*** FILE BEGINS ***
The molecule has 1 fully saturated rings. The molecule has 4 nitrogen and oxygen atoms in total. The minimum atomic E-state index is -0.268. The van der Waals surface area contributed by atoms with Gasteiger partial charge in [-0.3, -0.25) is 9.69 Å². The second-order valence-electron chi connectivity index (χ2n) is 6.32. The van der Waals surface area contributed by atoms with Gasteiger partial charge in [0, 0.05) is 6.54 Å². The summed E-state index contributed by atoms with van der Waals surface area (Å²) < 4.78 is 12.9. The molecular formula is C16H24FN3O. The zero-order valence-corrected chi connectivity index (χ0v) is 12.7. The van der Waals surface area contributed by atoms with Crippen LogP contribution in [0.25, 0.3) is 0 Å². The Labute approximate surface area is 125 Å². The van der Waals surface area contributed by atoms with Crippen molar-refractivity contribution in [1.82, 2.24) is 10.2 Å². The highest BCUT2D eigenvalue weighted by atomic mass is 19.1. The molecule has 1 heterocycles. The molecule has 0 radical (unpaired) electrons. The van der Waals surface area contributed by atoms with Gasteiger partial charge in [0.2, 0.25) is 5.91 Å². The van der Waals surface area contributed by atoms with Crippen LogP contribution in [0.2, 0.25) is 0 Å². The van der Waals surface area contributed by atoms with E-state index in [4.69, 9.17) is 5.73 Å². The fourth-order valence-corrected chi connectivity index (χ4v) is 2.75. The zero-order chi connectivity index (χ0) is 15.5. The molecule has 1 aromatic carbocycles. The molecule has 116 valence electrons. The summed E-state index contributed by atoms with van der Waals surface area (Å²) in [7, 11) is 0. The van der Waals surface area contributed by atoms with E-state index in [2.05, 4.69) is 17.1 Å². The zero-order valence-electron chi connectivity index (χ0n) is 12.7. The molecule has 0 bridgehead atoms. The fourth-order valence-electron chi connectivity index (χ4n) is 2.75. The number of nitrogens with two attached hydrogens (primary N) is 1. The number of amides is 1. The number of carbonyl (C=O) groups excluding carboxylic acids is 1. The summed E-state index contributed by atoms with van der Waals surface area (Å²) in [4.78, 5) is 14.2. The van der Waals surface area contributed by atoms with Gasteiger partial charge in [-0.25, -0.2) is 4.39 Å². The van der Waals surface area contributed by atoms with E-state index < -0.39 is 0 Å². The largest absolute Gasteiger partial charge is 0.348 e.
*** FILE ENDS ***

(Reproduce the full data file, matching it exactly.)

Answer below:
The molecule has 1 fully saturated rings. The molecule has 4 nitrogen and oxygen atoms in total. The minimum atomic E-state index is -0.268. The van der Waals surface area contributed by atoms with Gasteiger partial charge in [-0.3, -0.25) is 9.69 Å². The second-order valence-electron chi connectivity index (χ2n) is 6.32. The van der Waals surface area contributed by atoms with Gasteiger partial charge in [0, 0.05) is 6.54 Å². The summed E-state index contributed by atoms with van der Waals surface area (Å²) < 4.78 is 12.9. The molecular formula is C16H24FN3O. The zero-order valence-corrected chi connectivity index (χ0v) is 12.7. The van der Waals surface area contributed by atoms with Crippen LogP contribution in [0.25, 0.3) is 0 Å². The Labute approximate surface area is 125 Å². The van der Waals surface area contributed by atoms with Crippen molar-refractivity contribution in [1.82, 2.24) is 10.2 Å². The highest BCUT2D eigenvalue weighted by atomic mass is 19.1. The molecule has 1 heterocycles. The molecule has 0 radical (unpaired) electrons. The van der Waals surface area contributed by atoms with Gasteiger partial charge in [0.2, 0.25) is 5.91 Å². The van der Waals surface area contributed by atoms with Crippen LogP contribution in [0.2, 0.25) is 0 Å². The van der Waals surface area contributed by atoms with E-state index in [4.69, 9.17) is 5.73 Å². The fourth-order valence-corrected chi connectivity index (χ4v) is 2.75. The zero-order chi connectivity index (χ0) is 15.5. The molecule has 1 aromatic carbocycles. The molecule has 116 valence electrons. The summed E-state index contributed by atoms with van der Waals surface area (Å²) in [7, 11) is 0. The van der Waals surface area contributed by atoms with E-state index in [2.05, 4.69) is 17.1 Å². The zero-order valence-electron chi connectivity index (χ0n) is 12.7. The molecule has 0 bridgehead atoms. The fourth-order valence-electron chi connectivity index (χ4n) is 2.75. The number of nitrogens with two attached hydrogens (primary N) is 1. The number of amides is 1. The number of carbonyl (C=O) groups excluding carboxylic acids is 1. The summed E-state index contributed by atoms with van der Waals surface area (Å²) in [4.78, 5) is 14.2. The van der Waals surface area contributed by atoms with Gasteiger partial charge in [-0.25, -0.2) is 4.39 Å². The van der Waals surface area contributed by atoms with E-state index < -0.39 is 0 Å². The largest absolute Gasteiger partial charge is 0.348 e.